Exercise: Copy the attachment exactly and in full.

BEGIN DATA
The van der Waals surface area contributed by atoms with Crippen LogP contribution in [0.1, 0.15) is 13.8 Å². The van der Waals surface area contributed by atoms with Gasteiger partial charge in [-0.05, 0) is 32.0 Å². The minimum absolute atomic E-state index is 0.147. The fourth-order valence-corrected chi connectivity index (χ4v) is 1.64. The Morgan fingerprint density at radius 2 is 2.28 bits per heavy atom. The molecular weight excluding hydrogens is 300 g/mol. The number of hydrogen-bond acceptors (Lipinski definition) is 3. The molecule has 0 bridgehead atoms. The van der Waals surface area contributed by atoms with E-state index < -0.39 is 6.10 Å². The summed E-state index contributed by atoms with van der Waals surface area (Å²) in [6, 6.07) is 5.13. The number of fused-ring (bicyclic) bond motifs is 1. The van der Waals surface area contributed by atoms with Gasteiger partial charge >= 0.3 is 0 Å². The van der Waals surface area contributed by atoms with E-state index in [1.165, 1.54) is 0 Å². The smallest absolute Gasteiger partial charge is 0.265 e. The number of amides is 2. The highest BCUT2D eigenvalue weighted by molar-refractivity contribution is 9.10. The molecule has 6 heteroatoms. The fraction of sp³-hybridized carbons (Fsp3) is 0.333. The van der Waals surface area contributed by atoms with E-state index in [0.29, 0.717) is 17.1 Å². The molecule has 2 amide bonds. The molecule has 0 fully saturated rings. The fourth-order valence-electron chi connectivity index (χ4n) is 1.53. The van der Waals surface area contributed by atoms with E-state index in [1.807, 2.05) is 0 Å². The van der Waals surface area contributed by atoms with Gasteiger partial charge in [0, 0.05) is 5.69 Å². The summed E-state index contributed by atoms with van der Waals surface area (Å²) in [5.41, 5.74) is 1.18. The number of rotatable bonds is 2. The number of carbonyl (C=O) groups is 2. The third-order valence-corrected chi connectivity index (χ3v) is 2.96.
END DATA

The van der Waals surface area contributed by atoms with Crippen LogP contribution in [0.1, 0.15) is 13.8 Å². The van der Waals surface area contributed by atoms with Gasteiger partial charge in [-0.05, 0) is 32.0 Å². The minimum absolute atomic E-state index is 0.147. The fourth-order valence-corrected chi connectivity index (χ4v) is 1.64. The Morgan fingerprint density at radius 2 is 2.28 bits per heavy atom. The molecular weight excluding hydrogens is 300 g/mol. The number of hydrogen-bond acceptors (Lipinski definition) is 3. The molecule has 0 bridgehead atoms. The van der Waals surface area contributed by atoms with E-state index < -0.39 is 6.10 Å². The summed E-state index contributed by atoms with van der Waals surface area (Å²) in [6, 6.07) is 5.13. The number of fused-ring (bicyclic) bond motifs is 1. The van der Waals surface area contributed by atoms with Gasteiger partial charge >= 0.3 is 0 Å². The van der Waals surface area contributed by atoms with E-state index in [1.165, 1.54) is 0 Å². The smallest absolute Gasteiger partial charge is 0.265 e. The number of amides is 2. The highest BCUT2D eigenvalue weighted by molar-refractivity contribution is 9.10. The molecule has 6 heteroatoms. The fraction of sp³-hybridized carbons (Fsp3) is 0.333. The van der Waals surface area contributed by atoms with E-state index in [0.29, 0.717) is 17.1 Å². The molecule has 2 amide bonds. The molecule has 0 fully saturated rings. The fourth-order valence-electron chi connectivity index (χ4n) is 1.53. The van der Waals surface area contributed by atoms with E-state index in [1.807, 2.05) is 0 Å². The van der Waals surface area contributed by atoms with Gasteiger partial charge in [0, 0.05) is 5.69 Å². The summed E-state index contributed by atoms with van der Waals surface area (Å²) in [5.41, 5.74) is 1.18. The number of rotatable bonds is 2. The number of carbonyl (C=O) groups is 2. The third-order valence-corrected chi connectivity index (χ3v) is 2.96.